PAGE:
The Philippine cement industry became slightly weaker in 2006, with sales declining by nearly 2%, the Cement Manufacturers Association of the Philippines said.
Cement sales reached 11.48Mt in 2006, down by 1.7% from 11.67Mt in 2005.
Despite weaker consumption in 2006, the industry is optimistic in 2007, saying the sector is poised for growth.
Industry data showed that the sales in Luzon and Mindanao decreased by 2.3% and 1.6%, respectively. Cement manufacturers were able to sell 7.5Mt in Luzon, down from 7.69 million MT in the previous year. Mindanao also suffered a setback, with cement consumption at 2.28Mt in 2006, from the 2.32Mt in 2005.
Visayas experienced a small growth, at 1.4%, but not enough to compensate for the negative performance in Luzon and Mindanao. A total of 11.67Mt were sold in the region, up from 1.65Mt in 2005, data showed.
The slowdown in the construction sector led to cement manufacturers’ poor sales, said Ernesto Ordonez, cement association president. "Construction growth generally [leads to an] increase in cement sales... If there is a growth in construction, there should be growth in cement sales and this has not happened in the past two years," Mr. Ordonez said.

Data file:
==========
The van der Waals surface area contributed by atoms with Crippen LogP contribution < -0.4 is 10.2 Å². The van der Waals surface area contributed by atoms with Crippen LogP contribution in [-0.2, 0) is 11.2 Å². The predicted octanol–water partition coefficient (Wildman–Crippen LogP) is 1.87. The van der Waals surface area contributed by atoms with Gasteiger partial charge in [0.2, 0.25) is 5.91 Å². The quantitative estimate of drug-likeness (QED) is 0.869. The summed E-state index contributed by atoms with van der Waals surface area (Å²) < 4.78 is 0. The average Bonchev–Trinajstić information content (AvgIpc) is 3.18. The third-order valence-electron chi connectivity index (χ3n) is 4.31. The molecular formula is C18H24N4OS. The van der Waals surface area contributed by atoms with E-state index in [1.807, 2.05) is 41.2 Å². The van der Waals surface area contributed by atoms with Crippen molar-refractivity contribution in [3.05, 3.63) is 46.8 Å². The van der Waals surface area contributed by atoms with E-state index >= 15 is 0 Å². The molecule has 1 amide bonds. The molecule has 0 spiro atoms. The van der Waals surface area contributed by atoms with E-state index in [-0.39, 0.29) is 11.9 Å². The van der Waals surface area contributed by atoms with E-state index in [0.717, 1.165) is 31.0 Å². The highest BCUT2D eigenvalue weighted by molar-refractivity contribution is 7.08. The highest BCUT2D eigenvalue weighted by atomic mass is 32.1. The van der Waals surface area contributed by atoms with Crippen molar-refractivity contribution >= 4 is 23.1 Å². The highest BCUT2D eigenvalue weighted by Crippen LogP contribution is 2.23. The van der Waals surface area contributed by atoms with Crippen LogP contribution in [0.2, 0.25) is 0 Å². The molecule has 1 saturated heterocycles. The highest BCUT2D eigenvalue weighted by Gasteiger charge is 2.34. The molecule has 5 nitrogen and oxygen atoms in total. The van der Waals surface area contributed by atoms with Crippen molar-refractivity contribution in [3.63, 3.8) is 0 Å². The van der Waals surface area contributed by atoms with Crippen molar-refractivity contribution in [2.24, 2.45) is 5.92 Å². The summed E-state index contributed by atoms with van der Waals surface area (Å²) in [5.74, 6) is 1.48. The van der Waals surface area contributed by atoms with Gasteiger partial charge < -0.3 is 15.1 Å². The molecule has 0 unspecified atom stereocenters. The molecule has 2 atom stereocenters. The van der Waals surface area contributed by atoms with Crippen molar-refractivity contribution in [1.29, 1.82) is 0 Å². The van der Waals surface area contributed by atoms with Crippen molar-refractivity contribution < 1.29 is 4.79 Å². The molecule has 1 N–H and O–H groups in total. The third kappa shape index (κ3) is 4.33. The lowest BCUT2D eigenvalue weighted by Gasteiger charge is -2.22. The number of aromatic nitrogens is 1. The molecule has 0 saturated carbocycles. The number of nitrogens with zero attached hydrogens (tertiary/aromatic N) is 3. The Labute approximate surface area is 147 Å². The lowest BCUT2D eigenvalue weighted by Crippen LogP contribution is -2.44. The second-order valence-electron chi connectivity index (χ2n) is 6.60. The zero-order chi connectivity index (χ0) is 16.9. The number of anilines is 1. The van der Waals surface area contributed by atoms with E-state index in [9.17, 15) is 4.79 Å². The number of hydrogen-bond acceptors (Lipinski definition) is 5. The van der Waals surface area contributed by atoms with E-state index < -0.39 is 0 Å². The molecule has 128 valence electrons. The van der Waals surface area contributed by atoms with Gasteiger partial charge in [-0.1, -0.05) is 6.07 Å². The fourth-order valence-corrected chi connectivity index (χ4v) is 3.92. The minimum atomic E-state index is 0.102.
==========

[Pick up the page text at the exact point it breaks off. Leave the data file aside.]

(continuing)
Data from the National Statistical Coordination Board showed that the construction has been on a steady downturn in the last five years. Construction dipped by 2.1% in the first semester of 2006.
With the government keen on initiating major infrastructure projects in the next few years, the group expects the construction sector to pick up starting 2008.
Mr. Ordonez said 2007 could be a better year, with growth ranging from 2% to 5%, as long as there is 6% growth in the construction sector. "It is an election year and if what the government is saying is true about infrastructure and construction, then its possible," he said. If construction fails to pick up this year, "we’ll be in trouble," he added.
Based on 2005 figures, there are 18 cement plants operating in the Philippines. Last year, two new entrants in Bulacan and Cebu registered with the Board of Investments, promising to increase the industry’s capacity.